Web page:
What you’ll need:

  • 1 Stick Butter (I prefer salted butter)
  • 4 Cloves Garlic, Minced
  • Thyme
  • 3 Bay Leaves
  • Parsley
  • 2 Large Red Onions
  • 2 Large Sweet Vidalia Onions
  • Worcestershire Sauce (who else relies on spellcheck for this? asking for a friend…)
  • 1 Cup of Red Wine (or “last nights” bottle)
  • 4 Cups of Low Sodium Beef Broth
  • 4 Cups Low Sodium Vegetable Broth
  • French Baguette
  • Provolone Cheese (Gruyere & Swiss work nicely, too…)

Pairs well with:

  • Malbec or Cabernet
  • Chardonnay
  • IPA’s

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  • Begin by gathering and preparing all of your ingredients prior to beginning the actual cooking process. By doing this, it will prevent scrambling for something last minute while the garlic and butter are burning on the stove.
  • Divide your butter into sections (just to help the melting process) and slab into your dutch oven or soup pot (not yet turned on). Listen, butter is my religion and margarine is the devil. However, if you absolutely must….please just don’t tell me.
  • Mince your garlic cloves and chop your parsley. Add them to your cooking vessel, along with the 3 bay leaves and thyme. Turn your stove on low and cover pot.

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  • While your butter is melting, begin to peel and chop your onions. I prefer to quarter my onions and from there, slice them thinly.
    • Helpful hint: Coming from the queen of clumsiness, make sure the onion your cutting is ALWAYS flat side down. (i.e. do not ever try cutting anything round without first cutting it in half. Round things roll. Round things that roll while you are using a chef’s knife result in 9 fingers instead of 10.)

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  • Toss those babies into your dutch oven. Stir them, ensuring an even coating of butter. At this point, I like to grind some pepper on top before covering. Increase stove temperature to medium-low, pour yourself a drink, and relax for the next 20 or so minutes. Put your glass down every so often to give those buttery onions a stir.french-onion-soup_onions.png
  • After about 20 minutes, or when the onions have cooked down to a clear, caramel color – stir well, ensuring you scrap up all the brown bits from the side of the pot (those brown bits are your flavor enhancers.) Add a few hearty dashes of Worcestershire and 1 cup of your preferred alcohol (I used Malbec, since that’s what I had opened.)
    • No pressure to use any alcohol at all during cooking. If you prefer not to, simply skip this step.
  • Over medium heat, stir and then let the onions cook for about 5 minutes or until the wine starts reducing.

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  • After the wine has reduced, add your 4 cups of beef broth, followed by your 4 cups of vegetable broth. I prefer low-sodium because broth can get very salty, very fast. I would rather add my own salt to taste once the soup is complete.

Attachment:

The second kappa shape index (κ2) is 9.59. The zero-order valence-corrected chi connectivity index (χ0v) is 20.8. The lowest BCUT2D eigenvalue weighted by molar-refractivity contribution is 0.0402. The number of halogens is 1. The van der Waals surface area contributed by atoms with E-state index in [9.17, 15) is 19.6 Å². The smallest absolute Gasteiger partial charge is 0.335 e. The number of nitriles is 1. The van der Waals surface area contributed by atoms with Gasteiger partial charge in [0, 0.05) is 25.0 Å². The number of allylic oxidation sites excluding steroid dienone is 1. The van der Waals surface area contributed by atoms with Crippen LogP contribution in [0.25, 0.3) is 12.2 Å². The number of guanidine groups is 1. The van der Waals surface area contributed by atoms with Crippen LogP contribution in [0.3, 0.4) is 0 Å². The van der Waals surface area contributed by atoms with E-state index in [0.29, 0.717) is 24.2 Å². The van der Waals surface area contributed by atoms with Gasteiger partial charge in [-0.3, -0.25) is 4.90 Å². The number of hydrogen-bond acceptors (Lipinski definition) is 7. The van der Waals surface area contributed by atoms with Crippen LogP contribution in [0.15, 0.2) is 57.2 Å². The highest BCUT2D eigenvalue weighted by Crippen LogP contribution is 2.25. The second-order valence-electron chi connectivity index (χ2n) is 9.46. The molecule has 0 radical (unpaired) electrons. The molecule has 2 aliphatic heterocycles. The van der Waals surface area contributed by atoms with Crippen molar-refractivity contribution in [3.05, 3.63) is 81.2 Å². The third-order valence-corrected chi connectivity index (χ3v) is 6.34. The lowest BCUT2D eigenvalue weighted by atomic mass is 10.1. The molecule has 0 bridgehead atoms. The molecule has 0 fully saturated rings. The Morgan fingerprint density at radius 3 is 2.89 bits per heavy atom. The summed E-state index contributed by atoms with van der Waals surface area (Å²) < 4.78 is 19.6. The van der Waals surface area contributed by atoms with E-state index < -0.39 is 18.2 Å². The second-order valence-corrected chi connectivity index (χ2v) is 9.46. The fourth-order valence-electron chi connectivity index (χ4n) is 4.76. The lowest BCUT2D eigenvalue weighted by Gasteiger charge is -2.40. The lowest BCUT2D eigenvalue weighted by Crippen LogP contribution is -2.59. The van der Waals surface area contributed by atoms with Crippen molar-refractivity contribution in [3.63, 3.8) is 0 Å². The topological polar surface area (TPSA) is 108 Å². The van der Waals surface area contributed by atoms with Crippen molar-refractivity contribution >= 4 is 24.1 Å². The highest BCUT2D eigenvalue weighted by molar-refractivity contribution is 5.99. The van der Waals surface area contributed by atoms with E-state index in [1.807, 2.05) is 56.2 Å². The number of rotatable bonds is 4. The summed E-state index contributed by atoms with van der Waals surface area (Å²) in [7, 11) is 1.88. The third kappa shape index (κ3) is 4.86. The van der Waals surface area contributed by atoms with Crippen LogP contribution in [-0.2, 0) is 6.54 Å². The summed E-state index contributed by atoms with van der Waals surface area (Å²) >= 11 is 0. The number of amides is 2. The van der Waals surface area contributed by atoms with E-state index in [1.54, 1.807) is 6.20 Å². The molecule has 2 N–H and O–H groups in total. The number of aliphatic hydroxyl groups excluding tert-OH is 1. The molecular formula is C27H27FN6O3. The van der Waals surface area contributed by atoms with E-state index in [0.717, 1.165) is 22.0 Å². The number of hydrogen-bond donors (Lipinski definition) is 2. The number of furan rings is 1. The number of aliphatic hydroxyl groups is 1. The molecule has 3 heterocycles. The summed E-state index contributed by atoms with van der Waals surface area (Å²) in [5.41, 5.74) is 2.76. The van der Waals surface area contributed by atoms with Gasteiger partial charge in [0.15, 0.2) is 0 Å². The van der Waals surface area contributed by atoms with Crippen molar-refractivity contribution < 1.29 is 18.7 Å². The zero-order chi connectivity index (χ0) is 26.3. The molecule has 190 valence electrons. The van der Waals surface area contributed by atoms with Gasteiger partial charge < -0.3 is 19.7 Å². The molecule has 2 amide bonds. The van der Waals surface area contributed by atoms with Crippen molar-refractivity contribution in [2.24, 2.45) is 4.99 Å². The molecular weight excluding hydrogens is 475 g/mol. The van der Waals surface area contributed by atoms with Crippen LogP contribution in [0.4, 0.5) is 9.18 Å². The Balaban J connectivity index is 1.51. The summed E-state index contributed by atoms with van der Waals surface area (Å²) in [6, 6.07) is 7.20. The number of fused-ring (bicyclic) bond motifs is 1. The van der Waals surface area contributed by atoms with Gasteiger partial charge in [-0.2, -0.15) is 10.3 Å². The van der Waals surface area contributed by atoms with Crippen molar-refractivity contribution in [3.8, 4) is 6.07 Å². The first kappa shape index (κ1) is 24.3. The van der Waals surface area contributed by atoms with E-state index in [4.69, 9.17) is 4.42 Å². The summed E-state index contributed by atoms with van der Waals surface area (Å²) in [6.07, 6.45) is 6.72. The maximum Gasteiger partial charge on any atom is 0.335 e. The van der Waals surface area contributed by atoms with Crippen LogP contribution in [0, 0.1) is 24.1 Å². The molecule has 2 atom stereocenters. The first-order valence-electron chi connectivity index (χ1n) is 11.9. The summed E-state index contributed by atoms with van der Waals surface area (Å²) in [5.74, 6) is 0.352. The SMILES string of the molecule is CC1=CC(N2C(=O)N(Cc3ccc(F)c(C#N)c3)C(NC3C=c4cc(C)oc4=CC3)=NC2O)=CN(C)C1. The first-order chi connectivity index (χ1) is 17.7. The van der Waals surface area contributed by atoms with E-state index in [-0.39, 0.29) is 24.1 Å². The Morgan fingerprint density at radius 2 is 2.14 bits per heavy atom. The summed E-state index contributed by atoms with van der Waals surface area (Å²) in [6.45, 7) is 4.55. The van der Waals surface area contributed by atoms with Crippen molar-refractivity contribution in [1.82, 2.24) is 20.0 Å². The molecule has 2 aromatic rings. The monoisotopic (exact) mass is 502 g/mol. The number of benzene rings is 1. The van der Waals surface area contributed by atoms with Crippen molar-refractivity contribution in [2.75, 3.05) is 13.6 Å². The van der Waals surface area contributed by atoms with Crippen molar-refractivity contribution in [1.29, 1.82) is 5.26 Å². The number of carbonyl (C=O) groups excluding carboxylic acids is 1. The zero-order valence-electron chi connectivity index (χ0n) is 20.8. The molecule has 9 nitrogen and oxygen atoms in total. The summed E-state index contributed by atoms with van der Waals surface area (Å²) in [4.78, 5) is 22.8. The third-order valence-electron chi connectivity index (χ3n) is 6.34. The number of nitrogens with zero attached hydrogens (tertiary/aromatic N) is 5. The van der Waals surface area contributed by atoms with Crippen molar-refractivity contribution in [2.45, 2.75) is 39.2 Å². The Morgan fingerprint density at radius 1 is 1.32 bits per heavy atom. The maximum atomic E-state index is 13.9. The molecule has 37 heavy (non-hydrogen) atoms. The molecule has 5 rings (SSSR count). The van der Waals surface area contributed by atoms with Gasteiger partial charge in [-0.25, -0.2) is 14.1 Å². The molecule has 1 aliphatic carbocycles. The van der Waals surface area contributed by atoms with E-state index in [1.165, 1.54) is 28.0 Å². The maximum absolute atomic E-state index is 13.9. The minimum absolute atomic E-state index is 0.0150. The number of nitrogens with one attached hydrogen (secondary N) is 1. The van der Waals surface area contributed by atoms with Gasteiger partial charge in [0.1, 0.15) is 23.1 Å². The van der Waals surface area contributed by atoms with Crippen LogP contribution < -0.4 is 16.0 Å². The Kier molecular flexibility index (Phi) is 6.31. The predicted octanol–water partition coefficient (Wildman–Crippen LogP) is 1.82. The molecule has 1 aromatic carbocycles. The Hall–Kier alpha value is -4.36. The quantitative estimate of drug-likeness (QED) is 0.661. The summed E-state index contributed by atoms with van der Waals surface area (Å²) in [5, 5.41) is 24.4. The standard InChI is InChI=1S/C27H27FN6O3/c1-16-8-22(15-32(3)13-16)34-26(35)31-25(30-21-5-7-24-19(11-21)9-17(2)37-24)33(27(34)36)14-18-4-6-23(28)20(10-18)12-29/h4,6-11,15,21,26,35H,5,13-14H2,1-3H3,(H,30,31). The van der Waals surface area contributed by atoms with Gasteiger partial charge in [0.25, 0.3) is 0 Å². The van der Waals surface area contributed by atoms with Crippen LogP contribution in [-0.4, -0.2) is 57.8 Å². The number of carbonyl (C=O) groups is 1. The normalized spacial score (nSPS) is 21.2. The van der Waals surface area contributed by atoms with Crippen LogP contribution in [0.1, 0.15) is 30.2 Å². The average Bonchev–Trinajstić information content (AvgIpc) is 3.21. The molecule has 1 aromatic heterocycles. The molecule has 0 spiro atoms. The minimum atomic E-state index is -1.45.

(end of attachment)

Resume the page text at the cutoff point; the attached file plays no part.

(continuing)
• Raise heat to a simmer and let cook for at least 30 minutes.
  • While the soup is simmering, grab your French Baguette (or whatever the heck kind of bread you like. There’s also ZERO shame in using croutons. zip, zero, zilch.) Slice your bread, toss with some olive oil and seasonings in a bowl.
    • I seasoned my homemade “croutons” with garlic powder, salt & pepper, fresh parsley and thyme.
  • Once tossed, lay them out on a baking sheet (non-stick aluminum foil or parchment paper make for easy clean-up) and bake for 10-15 minutes at 350° or until desired golden-brown-crispiness (leave the oven on.)

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  • You can get as fancy as you desire with your cheese options. Go to the cheese connoisseur in your market and they can lead you to some beautiful Gruyere & Provolone. OR you can be like me and go to the deli counter and ask for a half pound of whatever’s on sale. No matter the cheese, it’s going to be delicious.
  • Once the soup has finished simmering, begin ladelling it into ramekins or oven-safe bowls. Send the croutons for a swim and layer the top with a blanket of cheese.

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  • With your oven still heated at 350°, place the ramekins of soup onto the baking sheet you used for the croutons (this will prevent any drippings or melted cheese from falling to the bottom of your oven and setting those dang smoke detectors off.)
  • Carefully transfer the baking sheet to the oven and let bake for about 10 minutes or until the cheese is completely melted. My husband and I prefer our cheese a little crispy, so I’ll turn the broiler on high for a few minutes. If you choose to broil your soup:
    • Check the soup frequently, those suckers can go from zero to burnt in a matter of seconds.
    • This significantly increases the temperature of both the soup and its’ vessel. Proceed with caution and as Mom always says, “blow on it first, honey.”


I hope you give it a try and most importantly, I hope you love it!